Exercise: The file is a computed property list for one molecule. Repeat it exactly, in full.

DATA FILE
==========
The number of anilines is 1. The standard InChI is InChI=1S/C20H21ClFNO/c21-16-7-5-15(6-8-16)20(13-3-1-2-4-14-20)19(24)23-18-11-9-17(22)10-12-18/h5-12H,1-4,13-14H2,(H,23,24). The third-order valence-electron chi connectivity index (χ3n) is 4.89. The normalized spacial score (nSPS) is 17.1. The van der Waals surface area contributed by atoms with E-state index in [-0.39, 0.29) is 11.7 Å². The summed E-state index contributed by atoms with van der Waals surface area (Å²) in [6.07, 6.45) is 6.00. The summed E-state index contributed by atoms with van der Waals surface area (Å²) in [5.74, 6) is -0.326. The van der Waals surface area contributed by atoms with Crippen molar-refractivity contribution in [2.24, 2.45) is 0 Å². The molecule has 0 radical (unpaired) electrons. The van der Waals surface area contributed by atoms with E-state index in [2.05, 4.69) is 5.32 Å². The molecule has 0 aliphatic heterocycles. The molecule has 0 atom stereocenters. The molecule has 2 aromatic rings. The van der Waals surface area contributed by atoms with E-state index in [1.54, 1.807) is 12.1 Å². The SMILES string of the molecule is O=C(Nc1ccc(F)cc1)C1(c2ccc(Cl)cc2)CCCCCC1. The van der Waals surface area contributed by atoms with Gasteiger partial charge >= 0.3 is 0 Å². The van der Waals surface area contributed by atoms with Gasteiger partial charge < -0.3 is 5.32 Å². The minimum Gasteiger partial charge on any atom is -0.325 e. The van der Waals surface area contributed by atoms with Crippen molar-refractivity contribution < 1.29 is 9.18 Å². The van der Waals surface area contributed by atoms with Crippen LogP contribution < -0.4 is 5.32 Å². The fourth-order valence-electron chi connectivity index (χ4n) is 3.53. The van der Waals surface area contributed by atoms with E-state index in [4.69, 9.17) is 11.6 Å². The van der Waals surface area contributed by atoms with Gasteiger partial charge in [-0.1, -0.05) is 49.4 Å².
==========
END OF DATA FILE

The number of anilines is 1. The standard InChI is InChI=1S/C20H21ClFNO/c21-16-7-5-15(6-8-16)20(13-3-1-2-4-14-20)19(24)23-18-11-9-17(22)10-12-18/h5-12H,1-4,13-14H2,(H,23,24). The third-order valence-electron chi connectivity index (χ3n) is 4.89. The normalized spacial score (nSPS) is 17.1. The van der Waals surface area contributed by atoms with E-state index in [-0.39, 0.29) is 11.7 Å². The summed E-state index contributed by atoms with van der Waals surface area (Å²) in [6.07, 6.45) is 6.00. The summed E-state index contributed by atoms with van der Waals surface area (Å²) in [5.74, 6) is -0.326. The van der Waals surface area contributed by atoms with Crippen molar-refractivity contribution in [2.24, 2.45) is 0 Å². The molecule has 0 radical (unpaired) electrons. The van der Waals surface area contributed by atoms with E-state index in [2.05, 4.69) is 5.32 Å². The molecule has 0 aliphatic heterocycles. The molecule has 0 atom stereocenters. The molecule has 2 aromatic rings. The van der Waals surface area contributed by atoms with E-state index in [1.54, 1.807) is 12.1 Å². The SMILES string of the molecule is O=C(Nc1ccc(F)cc1)C1(c2ccc(Cl)cc2)CCCCCC1. The van der Waals surface area contributed by atoms with Gasteiger partial charge >= 0.3 is 0 Å². The van der Waals surface area contributed by atoms with Gasteiger partial charge < -0.3 is 5.32 Å². The minimum Gasteiger partial charge on any atom is -0.325 e. The van der Waals surface area contributed by atoms with Crippen molar-refractivity contribution < 1.29 is 9.18 Å². The van der Waals surface area contributed by atoms with Crippen LogP contribution < -0.4 is 5.32 Å². The fourth-order valence-electron chi connectivity index (χ4n) is 3.53. The van der Waals surface area contributed by atoms with E-state index in [4.69, 9.17) is 11.6 Å². The van der Waals surface area contributed by atoms with Gasteiger partial charge in [-0.1, -0.05) is 49.4 Å².